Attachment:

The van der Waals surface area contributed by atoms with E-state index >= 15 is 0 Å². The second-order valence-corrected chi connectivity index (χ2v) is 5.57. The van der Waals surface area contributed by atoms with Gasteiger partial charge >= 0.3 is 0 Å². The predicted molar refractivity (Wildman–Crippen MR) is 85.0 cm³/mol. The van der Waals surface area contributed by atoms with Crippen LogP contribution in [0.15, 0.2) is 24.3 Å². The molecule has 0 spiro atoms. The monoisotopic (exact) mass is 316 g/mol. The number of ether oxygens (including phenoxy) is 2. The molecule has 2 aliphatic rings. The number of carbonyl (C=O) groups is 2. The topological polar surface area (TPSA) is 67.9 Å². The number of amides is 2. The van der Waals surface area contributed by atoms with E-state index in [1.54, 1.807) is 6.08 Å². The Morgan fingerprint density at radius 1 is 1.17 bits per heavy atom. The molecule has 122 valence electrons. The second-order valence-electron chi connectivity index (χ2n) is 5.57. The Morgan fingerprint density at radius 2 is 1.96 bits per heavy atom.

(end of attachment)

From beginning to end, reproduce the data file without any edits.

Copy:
The van der Waals surface area contributed by atoms with E-state index >= 15 is 0 Å². The second-order valence-corrected chi connectivity index (χ2v) is 5.57. The van der Waals surface area contributed by atoms with Gasteiger partial charge >= 0.3 is 0 Å². The predicted molar refractivity (Wildman–Crippen MR) is 85.0 cm³/mol. The van der Waals surface area contributed by atoms with Crippen LogP contribution in [0.15, 0.2) is 24.3 Å². The molecule has 0 spiro atoms. The monoisotopic (exact) mass is 316 g/mol. The number of ether oxygens (including phenoxy) is 2. The molecule has 2 aliphatic rings. The number of carbonyl (C=O) groups is 2. The topological polar surface area (TPSA) is 67.9 Å². The number of amides is 2. The van der Waals surface area contributed by atoms with E-state index in [1.54, 1.807) is 6.08 Å². The Morgan fingerprint density at radius 1 is 1.17 bits per heavy atom. The molecule has 122 valence electrons. The second-order valence-electron chi connectivity index (χ2n) is 5.57. The Morgan fingerprint density at radius 2 is 1.96 bits per heavy atom.